Even though I am opposed to the current wars, and believe they will cause nothing but trouble for decades to come, in a sense they don't exist for me, and, I suspect, for a lot of other people.
Because of Vietnam, in which domestic protests involved several bombings and many riots, war has now been sanitized and removed as far as possible from the public. There is no draft these days; instead kids from small towns, who join because they can only find jobs in fast-food restaurants, are used as cannon-fodder.
My last year in college an Army officer showed up in one of my classes and told us that if we joined "you'll be taken care of." The grunts, he told us, "we don't care what they want." College graduates were to be officers; poor or uneducated kids were to be on the front lines. That was the legacy of 58,000 American casualties in Vietnam.
Modern war has now become a video game. We watch it on TV; middle-class kids don't have to fight; it's so heavily censored we don't see our coffins coming home or blown-apart Iraqi 12-year-old kids with no arms. For all practical purposes, the wars don't exist for most people. That's the way the military and the administration wants it. Most people won't be affected by the wars until it bothers them economically or until casualties get too high.
I am reminded of spectators in the Coliseum, who apparently didn't see the combatants as real people. To them, it was like TV for us today. The current wars aren't truly real for us, because it doesn't affect us. We watch them on TV, like a video game. The mass of people have made no true sacrifices, and won't for some time. They haven't had to give up their SUVs and cell phones and big-screen TVs.
Jean Baudrillard, in his book, “The Gulf War Did Not Take Place,” argues we have entered a new age of warfare. It's no longer hand-to-hand. It's radar and images on TV screens and buttons pushed and missiles launched. We’re spectators in the Coliseum. The U.S. is so strong militarily and so technologically advanced that the wars we engage in can't really be called wars anymore. If a Rottweiler kills a Chihuahua, is that really a fight? That's what Baudrillard meant when he wrote the war "did not take place."
He points out the Gulf War was so lopsided that that fewer U.S. soldiers were killed than would have died in traffic accidents if they had stayed at home. He called it "an atrocity masquerading as war." Yet nationalists, who always are convinced they are patriots, cheered it.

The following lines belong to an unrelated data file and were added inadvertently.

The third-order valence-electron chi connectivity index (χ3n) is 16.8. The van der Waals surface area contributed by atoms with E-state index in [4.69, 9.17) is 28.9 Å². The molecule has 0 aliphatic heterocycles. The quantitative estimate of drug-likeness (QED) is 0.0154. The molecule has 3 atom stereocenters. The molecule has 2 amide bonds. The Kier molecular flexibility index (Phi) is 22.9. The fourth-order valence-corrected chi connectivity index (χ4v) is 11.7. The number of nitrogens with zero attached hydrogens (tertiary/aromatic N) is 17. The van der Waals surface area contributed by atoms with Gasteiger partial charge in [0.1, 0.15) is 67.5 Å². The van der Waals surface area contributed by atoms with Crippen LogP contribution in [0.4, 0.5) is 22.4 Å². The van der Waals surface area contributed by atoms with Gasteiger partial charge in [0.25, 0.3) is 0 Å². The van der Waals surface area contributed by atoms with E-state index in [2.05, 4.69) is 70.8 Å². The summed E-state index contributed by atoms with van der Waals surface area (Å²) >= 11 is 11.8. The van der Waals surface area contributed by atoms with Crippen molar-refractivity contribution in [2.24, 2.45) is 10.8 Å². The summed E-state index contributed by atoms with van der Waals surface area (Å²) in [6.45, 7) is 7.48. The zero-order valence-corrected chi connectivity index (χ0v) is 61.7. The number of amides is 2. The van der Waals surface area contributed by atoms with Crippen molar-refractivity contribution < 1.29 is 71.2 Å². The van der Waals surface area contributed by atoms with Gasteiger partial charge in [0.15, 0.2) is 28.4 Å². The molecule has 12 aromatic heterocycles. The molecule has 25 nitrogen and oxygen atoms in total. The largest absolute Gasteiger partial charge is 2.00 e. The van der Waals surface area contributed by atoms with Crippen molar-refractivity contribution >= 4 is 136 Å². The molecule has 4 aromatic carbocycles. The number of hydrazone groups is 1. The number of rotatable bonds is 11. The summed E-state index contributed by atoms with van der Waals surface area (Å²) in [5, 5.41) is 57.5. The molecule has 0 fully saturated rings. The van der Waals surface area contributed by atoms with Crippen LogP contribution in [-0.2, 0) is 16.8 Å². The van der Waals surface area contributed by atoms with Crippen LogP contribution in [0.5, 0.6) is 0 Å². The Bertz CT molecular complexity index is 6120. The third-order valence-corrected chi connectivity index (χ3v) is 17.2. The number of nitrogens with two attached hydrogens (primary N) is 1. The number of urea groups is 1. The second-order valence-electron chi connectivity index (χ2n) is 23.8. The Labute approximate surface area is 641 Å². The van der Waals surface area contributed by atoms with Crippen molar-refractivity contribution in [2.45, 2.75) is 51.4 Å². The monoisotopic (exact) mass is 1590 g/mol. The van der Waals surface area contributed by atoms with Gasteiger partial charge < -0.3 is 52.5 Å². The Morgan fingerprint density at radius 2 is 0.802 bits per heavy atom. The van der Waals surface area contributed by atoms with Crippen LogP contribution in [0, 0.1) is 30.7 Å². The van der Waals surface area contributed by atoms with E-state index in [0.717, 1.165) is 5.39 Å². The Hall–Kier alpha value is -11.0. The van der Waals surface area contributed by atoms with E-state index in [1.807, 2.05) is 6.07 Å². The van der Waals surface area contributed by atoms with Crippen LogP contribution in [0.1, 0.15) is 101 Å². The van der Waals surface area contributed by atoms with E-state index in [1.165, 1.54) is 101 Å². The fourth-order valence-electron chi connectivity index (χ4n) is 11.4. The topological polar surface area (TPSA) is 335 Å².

One of the most important natural laws that exist is Cooper's Law: "All machines are amplifiers." They amplify whatever abilities we have. We use machines and technology to insulate us from the vagaries of nature. That's one side of the coin. It has also allowed us to wage total war, while simultaneously insulating us from it. That's the other side.
I am reminded of the movie, “The Matrix.” Everyone was asleep and living in a virtual reality. . .until reality intruded on them. Their insulation evaporated. Only in this day of advanced technology could such a movie be made, or be so relevant.
Someday, there will be a tipping point against these wars. At first the media supported American intrusions into Vietnam. Then they turned against it, viciously. It'll happen here.
One thing that will cause it is if the administration tries to impose a draft, which will go over like a lead balloon. It's one thing for throw-away kids from trailer parks to join the military. Honestly, who really cares about the Neanderthalish Lynndie England and her sloping forehead and receding chin?
It's another thing entirely if the administration tries to draft middle-class kids in its hopeless attempt to play Woodrow Wilson and "save the world for democracy."
Sooner or later, the wars will cease to be video games and a spectator sport, no matter how desperately the military and the administration fights to prevent it. When that day comes, when the reality of it breaks through to the public, that is when the true protesting will start.